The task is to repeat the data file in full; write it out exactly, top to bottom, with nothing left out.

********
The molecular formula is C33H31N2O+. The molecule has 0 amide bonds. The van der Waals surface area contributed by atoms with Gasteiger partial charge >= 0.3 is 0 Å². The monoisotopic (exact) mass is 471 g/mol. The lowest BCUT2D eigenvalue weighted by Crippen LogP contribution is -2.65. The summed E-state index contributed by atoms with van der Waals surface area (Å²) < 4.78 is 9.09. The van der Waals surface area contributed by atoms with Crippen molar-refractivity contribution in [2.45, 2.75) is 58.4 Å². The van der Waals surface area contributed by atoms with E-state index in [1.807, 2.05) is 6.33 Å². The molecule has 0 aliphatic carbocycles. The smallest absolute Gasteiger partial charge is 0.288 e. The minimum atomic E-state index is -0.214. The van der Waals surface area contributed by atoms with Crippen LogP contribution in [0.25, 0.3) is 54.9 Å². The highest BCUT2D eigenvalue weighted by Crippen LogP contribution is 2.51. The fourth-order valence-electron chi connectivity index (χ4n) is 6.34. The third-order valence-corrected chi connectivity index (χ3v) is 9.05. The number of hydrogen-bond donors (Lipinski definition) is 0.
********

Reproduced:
The molecular formula is C33H31N2O+. The molecule has 0 amide bonds. The van der Waals surface area contributed by atoms with Gasteiger partial charge >= 0.3 is 0 Å². The monoisotopic (exact) mass is 471 g/mol. The lowest BCUT2D eigenvalue weighted by Crippen LogP contribution is -2.65. The summed E-state index contributed by atoms with van der Waals surface area (Å²) < 4.78 is 9.09. The van der Waals surface area contributed by atoms with Crippen molar-refractivity contribution in [2.45, 2.75) is 58.4 Å². The van der Waals surface area contributed by atoms with E-state index in [1.807, 2.05) is 6.33 Å². The molecule has 0 aliphatic carbocycles. The smallest absolute Gasteiger partial charge is 0.288 e. The minimum atomic E-state index is -0.214. The van der Waals surface area contributed by atoms with Crippen LogP contribution in [0.25, 0.3) is 54.9 Å². The highest BCUT2D eigenvalue weighted by Crippen LogP contribution is 2.51. The fourth-order valence-electron chi connectivity index (χ4n) is 6.34. The third-order valence-corrected chi connectivity index (χ3v) is 9.05. The number of hydrogen-bond donors (Lipinski definition) is 0.